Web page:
Commuter and Large Air Carriers: Is It Time For One Level of Safety?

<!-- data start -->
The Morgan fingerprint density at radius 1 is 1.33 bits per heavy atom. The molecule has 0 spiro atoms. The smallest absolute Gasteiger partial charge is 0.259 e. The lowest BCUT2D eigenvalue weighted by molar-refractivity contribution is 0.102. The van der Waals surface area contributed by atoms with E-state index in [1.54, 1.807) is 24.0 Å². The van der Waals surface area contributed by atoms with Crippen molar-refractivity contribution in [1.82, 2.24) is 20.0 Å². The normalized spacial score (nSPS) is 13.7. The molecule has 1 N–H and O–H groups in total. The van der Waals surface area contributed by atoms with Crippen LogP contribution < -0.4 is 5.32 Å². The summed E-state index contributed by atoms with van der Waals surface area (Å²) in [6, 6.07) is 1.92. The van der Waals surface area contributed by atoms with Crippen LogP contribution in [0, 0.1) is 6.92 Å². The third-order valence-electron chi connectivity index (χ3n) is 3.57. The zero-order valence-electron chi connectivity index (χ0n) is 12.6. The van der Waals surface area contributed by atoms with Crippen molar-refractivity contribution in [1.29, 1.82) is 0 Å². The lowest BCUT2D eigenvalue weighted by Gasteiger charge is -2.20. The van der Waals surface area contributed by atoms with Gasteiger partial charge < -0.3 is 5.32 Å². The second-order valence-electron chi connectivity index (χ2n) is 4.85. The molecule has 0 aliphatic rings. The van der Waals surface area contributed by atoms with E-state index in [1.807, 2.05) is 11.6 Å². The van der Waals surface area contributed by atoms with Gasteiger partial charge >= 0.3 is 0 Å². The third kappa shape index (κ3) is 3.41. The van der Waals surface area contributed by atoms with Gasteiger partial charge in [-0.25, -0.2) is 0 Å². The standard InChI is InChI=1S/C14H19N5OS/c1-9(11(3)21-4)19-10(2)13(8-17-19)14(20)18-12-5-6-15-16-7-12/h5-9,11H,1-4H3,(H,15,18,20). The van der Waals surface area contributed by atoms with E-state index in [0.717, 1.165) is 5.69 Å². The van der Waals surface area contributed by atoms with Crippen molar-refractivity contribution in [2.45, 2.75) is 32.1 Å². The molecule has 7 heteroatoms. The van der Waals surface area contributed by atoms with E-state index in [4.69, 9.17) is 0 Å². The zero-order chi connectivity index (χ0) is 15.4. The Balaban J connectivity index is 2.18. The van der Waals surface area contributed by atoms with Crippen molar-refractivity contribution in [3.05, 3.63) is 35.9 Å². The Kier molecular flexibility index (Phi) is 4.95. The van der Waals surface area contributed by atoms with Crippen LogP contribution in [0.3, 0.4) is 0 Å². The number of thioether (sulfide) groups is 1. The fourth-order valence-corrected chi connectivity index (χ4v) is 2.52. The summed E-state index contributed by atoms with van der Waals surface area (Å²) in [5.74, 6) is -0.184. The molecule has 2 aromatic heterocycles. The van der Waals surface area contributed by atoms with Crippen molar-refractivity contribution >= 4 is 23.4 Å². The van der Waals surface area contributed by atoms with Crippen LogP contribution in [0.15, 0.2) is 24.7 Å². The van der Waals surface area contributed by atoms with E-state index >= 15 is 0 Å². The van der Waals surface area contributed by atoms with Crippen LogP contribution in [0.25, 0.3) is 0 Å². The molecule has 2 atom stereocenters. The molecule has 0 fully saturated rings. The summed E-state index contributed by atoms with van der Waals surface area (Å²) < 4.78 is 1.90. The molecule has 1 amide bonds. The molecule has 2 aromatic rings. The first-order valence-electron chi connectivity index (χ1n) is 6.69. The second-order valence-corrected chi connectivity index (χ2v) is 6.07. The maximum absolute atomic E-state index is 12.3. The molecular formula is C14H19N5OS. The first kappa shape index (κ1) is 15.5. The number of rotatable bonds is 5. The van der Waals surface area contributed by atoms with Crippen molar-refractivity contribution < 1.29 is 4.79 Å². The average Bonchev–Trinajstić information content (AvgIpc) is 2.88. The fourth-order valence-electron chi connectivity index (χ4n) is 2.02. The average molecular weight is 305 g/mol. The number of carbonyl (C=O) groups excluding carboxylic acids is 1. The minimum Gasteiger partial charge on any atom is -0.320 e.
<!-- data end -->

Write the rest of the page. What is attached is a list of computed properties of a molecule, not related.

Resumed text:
95-351 SPR Commuter and Large Air Carriers: Is It Time For One Level of Safety? J. Glen Moore Specialist in Science and Technology Science Policy Research Division March 6, 1995 COMMUTER AND LARGE AIR CARRIERS: IS IT TIME FOR ONE LEVEL OF SAFETY? Under current Federal Aviation Regulations, small aircraft with 30 or fewer seats used primarily by commuter airlines are regulated under one set of rules, while larger aircraft used by some regional and all major airlines are regulated under another. The Part 135 rules for small aircraft are in some ways less stringent than the Part 121 rules for larger aircraft.' In the 1960s when the rules were evolving, commuter airlines were only a small part of the industry and needed less stringent equipment and operating rules to stay viable. Today, commuter and regional airlines are the fastest growing segment of the industry, with small carriers rapidly replacing the major airlines in many small and medium markets. As a consequence, more and more passengers are exposed to the generally lower safety standards of Part 135. In view of the expected future growth in the commuter airline industry, many: including the National Transportation Safety Board, say it is time for "one level of safety" with commuter airlines held to the same safety standards as Part 121 carriers. The Department of Transportation and the Federal Aviation Administration have accepted this call and pledged quick rulemaking action to close the regulatory gap. A bill to achieve a single level of safety in commercial aviation has been introduced (H.R. 590). Two issues of possible congressional concern are identified: 1. New procedures expected to result from the reform of the Federal regulatory process may delay commuter safety rulemaking and could make it easier for opponents to block new rules. 2. The cost of more stringent safety rules could force some commuter airlines to reduce service or to go out of business. I n turn, service to some small communities could be reduced or lost. As the "one level of safety" initiative moves forward, congressional oversight may be needed both to keep the process moving and to ensure that new safety rules for commuter airlines are commensurate with the safety risk they pose. 'Code of Federal Regulations. Title 14, Part 135, Air Taxi Operators and Commercial Operators; and Title 14; Part 121, Certification and Operations: Domestic. Flag. and Supplemental Air Carriers and Commercial Operators of Large Aircraft. COMMUTER AND LARGE AIR CARRIERS: IS IT TIME FOR ONE LEVEL OF SAFETY? INTRODUCTION Public concerns about commuter airline safety rose in 1994 following five fatal commuter or regional airline accidents in a one-year span. The record has drawn attention to the need for additional safety improvements in areas such as pilot training and experience, flight crew coordination, aircraft maintenance and inspection, airline management oversight, and FAA surveillance. To address these issues, the Kational Transportation Safety Board (NTSB) has called on the Federal Aviation Administration (FAA) to hold commuter airlines to the same basic safety standards as large air carriers. The Department of Transportation (DOT) and the FAA have accepted this call and pledged quick rulemaking action to bring commuter aircraft safety regulations up to the standards of large airliners. A bill to achieve uniformity in the regulation of large and small carriers was introduced on January 19, 1995, and referred to the House Committee on Transportation and Infrastructure (H.R. 590). THE COMMUTER AIRLINE INDUSTRY The reason for separate Federal rules covering commuter airlines and large air carriers is rooted in economics and the early makeup of the airline industry. Regulations for small aircraft were developed in the 1960s and primarily aimed at unscheduled, "on-demand air taxi operators. Commuter airlines were not a significant part of the industry. Service to small communities was provided by large carriers and subsidized by passengers flying between major cities. Because of their limited role, commuter airlines were lumped into the "miscellaneous" Part 135 category used to regulate unscheduled air taxis. Following the airline industry's deregulation in 1978, the major carriers largely abandoned service to smaller, short-haul markets, concentrating instead on the more lucrative long-distance, major city pairs. Commuter and regional carriers quickly moved in to fill the void, and today nearly 70 percent of the U.S. communities having scheduled air service depend exclusively on these airlines as the originating or terminating source of transportation. The size and sophistication of commuter aircraft, and the size and number of commuter airlines, has changed dramatically since deregulation. Whereas the earlier fleet consisted primarily of smaller, general aviation-type aircraft, today's fleet is made up of increasingly larger, more sophisticated aircraft. The average number of seats per aircraft has grown from 11.9 in 1980 to 23.4 in 1992, and the commuter-regional fleet of 2,200 aircraft now includes over 500 aircraft with more than 30 seats operating under Part 121 rules. Due to market forces, the number of commuter-regional airlines in the United States has dropped from about 250 in 1978, t o approximately 140 today. Of these, the ten largest carry half of the commuter traff~cand the 50 largest carry 98 percent. Commuter-regional airlines have burgeoned into a significant segment of the airline industry. In 1993, they handled 53 million enplanements, or 12 percent of the total passenger trips in this country. The major carriers have come to rely on these carriers for feeds to and from smaller communities. The largest commuter airlines all have affiliations with major airlines through outright ownership, substantial investment, or strong marketing or scheduling ties. A typical commuter passenger flies on an aircraft with the logo and livery of a large airline, and his or her ticket is marketed and sold through a computer reservation system of a major airline. AVIATION REGULATION I. F l i g h t C r e w l ' r a i n i n g . Compared to Part 121 trainingmguiations. Part 135 regulations do not provide a balanced mix of trainingand checking. Part 121 regulations stipulate a set number af hours that apilot must receive for ground, flight and recurrent training. Under Part 135, training program houm are not specified, pilots are trained la ~ r o f i c i e ~ cwhich y, m e u s that the only requirement is for successful completion of the applicable lest or check flight. Part 121 allows pilot training in flight ~ i m ~ l ~ t aPart m ; 136 has no counterpart, although simulator training may be conducted through an exemption granted by the FAA. Psrt 112 requil-s recunent training and apmficiency checkevery six months. Psrt 135 requires only aproficiency cheek every sixmonths and hasno firm requirement for recurrent training. 2. F l i g h t aod D u t y Time Limitations. Bath Parts I35 and 121 establish the maximum number of houm pilots cen be on duty a t a single stmtch, a week. a month, and a year. Part 135 generally permita more flying than is permitted under P a r t 121. 3. F l i g h t C r e w Experience. While not s regulatoryissue, experience levels of commuter pilotson average lower than air carrier pilots. Commuters are often the starting point in the caner of a pilol, and e place to gain the ezperiencerequired to meet the employment standards of a large carrier. 4. D i s p a t c h R e q u i r e m e n t s . Part 121 flights operate nnder thejoint authority of the pilot and a licensed flight dispatcher who -sixis the pilot in planning the flight. Once e flight has begun, the dispatcher slays in radio contact with the aircraft to advise the pilot of weelher and other factors that may .Net the outcame of the flight. Part 135 does not r e q u i ~ edispatchem. Responsibility for fligllt planning, weather brirfiu@ and other aspects of the flight rests salely ou the commuter pilot. Consequently, commuter flights can occur with the pilot uor being fully apprised of all of the b i t s the duty time for maintenanoe personnel to 24 mnsecutive hours off duty during any 7 onsecutive days of duty. There are no duly limits for Part 136 maintenance personnel. 6. Aircraft D e i d n g . Part 121 airlines must (1) have training programs for employees who deicing fluids, (2) identify responsible employees and their duties, and (3) establish standards for implementing deicing p d u r e s . For Part 136, only the flight cmw is required to be trained in deicing, not the gmund c,=w. 'For more information on Part 136 and Part 121 standards. see: U.S. Congress. House. Committee on Public Works and T-portstion. Submmmitlee on Aviation. Adequacy of commuter airline d e l y repletions. Hearin@, 103d Cong., 2nd S e a , Feb. 9, 1994. 166 p. Non-military aviation is regulated by the FAA in accordance with the Federal Aviation Regulations (FARs). Every commuter: regional and major airline is certificated by the FAA to be in compliance with the FA% applicable to its operation. The FARs set out the "minimum"requirements an airline must meet to ensure safe operations. Although they are not required to do so, most airlines, including commuters, operate above these minimums, giving the aviation system an extra "margin" of safety. Far from being static, the FARs are constantly being changed to meet new demands in aviation. The FAA, with the concurrence of DOT and other agencies, revises the code frequently through a rule making procedure. In anticipation of future growth in the commuter airline industry as a result of airline deregulation, the FAA totally rewrote Part 135 in 1978. The revision dramatically increased the safety requirements for commuter airlines, helping to bridge the gap between Part 135 and Part 121 regulations. Each commuter airline was then recertificated by the FAA to assure that it met the upgraded standards. Although the 1978 upgrade raised the level of safety in commuter airlines, it did not raise it to the same level enjoyed by passengers and flight crews of the Part 121 carriers. To further close the gap, the FAA has issued approximately 40 new Part 135 rule changes since 1978. Among these are requirements for: deicingprocedures and training, ground proximity warning systems, exit seating, collision avoidance systems, minimum equipment list standards, drug and alcohol testing, and cockpit voice and flight data recorders. It should be noted, however, that while each new requirement has enhanced commuter airline safety, the new standards are not in every case equivalent to the Part 121 counterpart. COMMUTER SAFETY STATISTICS The Part 135 rule changes instituted by the FAA over the past 15 years have been an important factor in the long-term improvement in the commuter safety record. In 1978: scheduled commuter airlines had one fatal accident in every 92,000 hours of aircraft operation; last year, they had one fatal accident in every 775,000 hours flown - more than an 8-fold improvement. Under any measure, and despite occasional spikes in a given year that occur due to the generally low numbers of accidents overall, the commuter safety record has shown steady improvement. On average throughout the 1980s and 1990s, the commuter fatal accident rate has been about twice that of the large carriers. In 1994, the fatal accident rate for Part 135 scheduled airlines declined for the third straight year. Despite this, the rate was four times higher than the large air carrier rate.' Five commuter and regional airline accidents in 1994 and late 1993 have heightened concerns about the safety of the commuter airline industry and the adequacy of Part 135 regulations. ?In 1994, Part 121 carriers had one fatal accident in every 3,305,000 hours flown. ONE LEVEL OF SAFETY The NTSB, among other aviation safety groups, believes that the higher accident rate for commuter airlines can be traced in part to the regulatory differences between Part 135 and Part 121. In November 1994, the Board released a commuter safety study which called on the FAA to revise the FARs such that all scheduled passenger service conducted in aircraft with 10 or more seats be conducted in accordance with Part 121 of the FARs, or its functional . ~ all, it made 10 recommendations covering the equivalent, wherever p ~ s s i b l e In areas of aircraft dispatch, pilot flight and duty time, pilot training, training centers, flight simulators, flight attendant training, internal safety programs, qualifications and training of FAA air carrier inspectors, airport standards for commuter airline service, and oversight of commuter airlines by code-sharing major carriers. In announcing its recommendations, the Board stated that airline safety should be based on the characteristics of the flight operations, not the seating capacity of the aircraft. It also said that passengers on commuter airlines should be afforded the same regulatory safety protection granted to passengers flying on Part 121 airlines. The Board indicated that the recommended changes: in combination with the FAA's anticipated revisions of the commuter flight crew training rules, will raise the safety of commuter airline operations to a level equivalent to Part 121 standards. DOT AND FAA ACTIONS On December 13, 1994, an American Eagle commuter plane crashed while attempting to land at Raleigh-Durham International Airport, killing 15 of the 20 people on board. It was the fifth commercial aviation accident in the United States in 1994 and the fourth involving a commuter or regional airline. In response to this and the other accidents, DOT ordered an unusually tight 100day deadline to begin rulemaking to require commuter airlines to maintain the same safety and operational standards as the major carriers. Central to this goal is a new rule - already in the pipeline - t o require pilots of Part 135 aircraft to meet the same proficiency training standards, and to undergo the same crew coordination training, as pilots of larger aircrafL4 The FAA is also finalizing new rules to reduce pilot flight and duty time and to prevent two inexperienced pilots from being assigned to the same flight. And it is considering a new rule to require commuter airlines to employ licensed dispatchers to help flight crews prepare for and carry out safe flights. %ommuter Airline Safety. NTSBISS-94/02. CNov.1 1994. National Transportation Safety Board. 4Air carrier and commercial operator training programs. Notice of Proposed Rulemaking. FAA, DOT. Federal Register, Dec. 13, 1994. p. 64272. In addition to NTSB's recommendations, which dealt with operating standards, the FAA will examine differences in certification standards for small and large aircraft. Small aircraft with 19 or fewer seats are certified under Part 23 of the FARs; aircraft with 20 or more seats must meet the more stringent Part 25. By the end of its 100-day review of commuter safety regulations, the FAA will issue notices of proposed rulemaking (NPRMs) to begin the process of bringing Part 135 into regulatory uniformity with Part 121. The NPRMs will be followed by a public comment period of perhaps 60 to 90 days. Final mles might be expected by the end of 1995 to take effect beginning in 1996. Besides the regulatory review and upgrade, DOT ordered a safety-procedures audit of all regional airlines and convened an airline summit on January 9 and 10,1995, to determine what can be done to improve airline safety. The recommendations of the summit were released on Febmary 9,1995, in the form of a list of 173 safety actions designed to enhance commercial air safety across the board. The actions address a wide range of safety issues, including data collection, training of flight and maintenance staff, and technology development. Some are new projects, while others are existing programs which have been accelerated. Deadlines for implementation have been set, with over 100 initiatives scheduled for completion by September 30, 1995. Aviation safety will be further enhanced in 1995 when the FAA adds 300 new inspectors to its ranks, bringing the total inspector work force to about 2,200. This number is well above the low water mark of about 1,400 inspectors reached in the mid 1980s when the FAA work force was being cut. And, in a reorganization announced in November 1994,the agency created a new top-level system safety office, reporting directly to the administrator. The new office will monitor all aspects of aviation safety in order to detect potentially dangerous safety trends as they develop. POLICY ISSUES The Economic Effects of Higher Regulatory Standards. Regulatory uniformity between Part 135 and Part 121 operations is not without economic costs that potentially could ground some aircraft and put some commuter airlines out of business. Any one rule-change might not be enough to close a small airline; but a number of changes, even if phased in over several years, is cause for concern in the commuter airline industry. With any regulatory change, the FAA gives consideration to how much the new regulation will cost the industry. The agency is required to do a costbenefit analysis for every "major" rule it proposes and may not propose a rule unless the potential benefit outweighs the costs.' Even in safety matters, the agency must show that a rule-change will have a positive economic benefit in terms of lives saved. It assigns an economic value to the lives that potentially 'Executive Order 12291, issued on Feb. 17,1981, directs Federal agencies to promulgate new regulations or modify existing regulations only if the potential benefits to society for the regulatory change outweigh the potential costs. will be saved and, in the case of a requirement for new equipment, weighs the human life value against the installed cost and higher operating cost of the equipment. An issue of potential interest to the 104th Congress is: how much more regulation can or should be done to raise the level of safety of Part 135 airline operations. The safety of these airlines is in question now, but commuter airlines registered their third consecutive annual decline in accident rates in 1994 and are about an order of magnitude safer than they were 12 to 15 years ago.' Given their current level of safety, it may be difficult for the FAA to justify, on a cost basis, new equipment requirements or costly operational changes. Even if a rule is found to have a positive cost benefit on commuter operations as a whole, the expense could cause individual commuter airlines to cut back on service: to eliminate some aircraft; or perhaps even to fail. In turn, some communities could have their service reduced or could lose service altogether. Remlatorv reform. Ongoing congressional efforts to reduce the burden of Government regulation on business and the public may impact FAA efforts to raise the safety standards of commuter airlines. Regulatory reform is expected to impose new requirements on Federal regulators to ensure that the cost and risks of new regulations do not outweigh their benefit. To bring the safety standards of commuter airlines up to the large carriers, the FAA will have to impose new, and in some cases, costly regulations on commuter carriers. As a result of regulatory reform, the agency may have to perform cost-benefit and risk analyses on new regulations which are expected to result in at least a $50 million cost: or if the Office of Management and Budget determines that further analysis is needed."7 Under existing guidelines, only "major"regulations costing at least $100 million have to be so analyzed. A potential obstacle to commuter airline regulatory reform was averted when the House of Representatives approved a last-minute, technical change in the Regulatory Transition Act of 1995 (H.R. 450). Prior to its passage, there was growing concern that the bill's one-year moratorium on rulemaking would delay the rule changes needed to bring commuter airlines up to the safety level of large carriers. The bill exempted health and safety rules from the moratorium but only when an "imminent threat" to safety existed. After two days of debate in the House of Representatives, a dispute still lingered over whether rulemaking in such areas as commuter aviation regulation would be permitted since it would be difficult to prove the existence of an imminent 'National Transportation Safety Board. News [release]. Sb-95-03. Airline fatalities for 1994 climbed to five-year high. Jan. 19; 1995. %ee: Debate on H.R. 926, the Regulatory Reform and Relief Act of 1995, Reed amendment to raise the threshold for a "major" rule from $50 million to $100 million. Congressional Record, Mar. 1, 1995: H2433. threat to safety. The House put the matter to rest when it approved a technical amendment exempting aviation safety rulemaking from the moratorium.' The most likely effect of regulatory reform on new commuter safety rules is delay. Rule changes that have merit and are cost-effective should still go forward, but regulators may have to spend more time justifying them. In addition, provisions allowing peer and judicial reviews, if enacted, could expose new rules to greater scrutiny and challenge, making it easier for individuals or interest groups to delay or block rules which they oppose. FAA Privatization Initiative. Sometime in 1995 or 1996: Congress may be asked to consider an Administration proposal to take the air traffic control system out of the FAA and put it under the control of a wholly owned Government corporation. The proposal was first offered in the 103d Congress and resubmitted to the 104th Congress as part of the President's Fiscal Year 1996 budget. Under the proposal, the corporation would operate the air traffic control system and may also be charged with its modernization. The FAA would retain all of its current regulatory and aviation safety oversight responsibilities and would have newly defined responsibilities with respect to oversight of the corporation. At this time, there is no indication that the proposal to turn the air traffic control system over to a semi-private corporation will have any effect on FAA's airline regulation function. Rulemaking to bring commuter airlines up to the safety standards of the major carriers should continue apace in the FAA regardless of the outcome of air traffic control corporation proposal. In conclusion, the FAA is facing a possible dilemma: it is under pressure to restore public confidence in commuter flying by making commuter airlines follow the same rules as the major carriers, but if it pushes too hard the cost of more stringent safety rules could put some airlines out of business and cause some communities to lose service. Such an adverse impact would be contrary to the agency's dual mandate, which is to promote safety and foster the development of air commerce.' Regulatory reform may make it more difficult for the FAA to carry out rulemaking needed to bring commuter airlines up to air carrier safety standards. Not only might the agency have a harder time justifying new rules, but new procedures for peer and judicial review may make it easier for opponents to block rules before they can be implemented. The commuter airline industry generally supports uniform safety standards, but opposition is likely from individual airlines threatened by rules that could put them out of business. As the "one level of safety" initiative moves forward, congressional oversight may be needed both to keep the process moving and to ensure that any new safety rules for commuter airlines are commensurate with the safety risk these airlines pose. crsphpgw 'Authorizing the Clerk to make a certain correction in engrossment of H.R. 450. A technical amendment offered by Representative Norman Mineta. Congressional Record; Feb. 24, 1995: H2210. 'Public Law 85-726.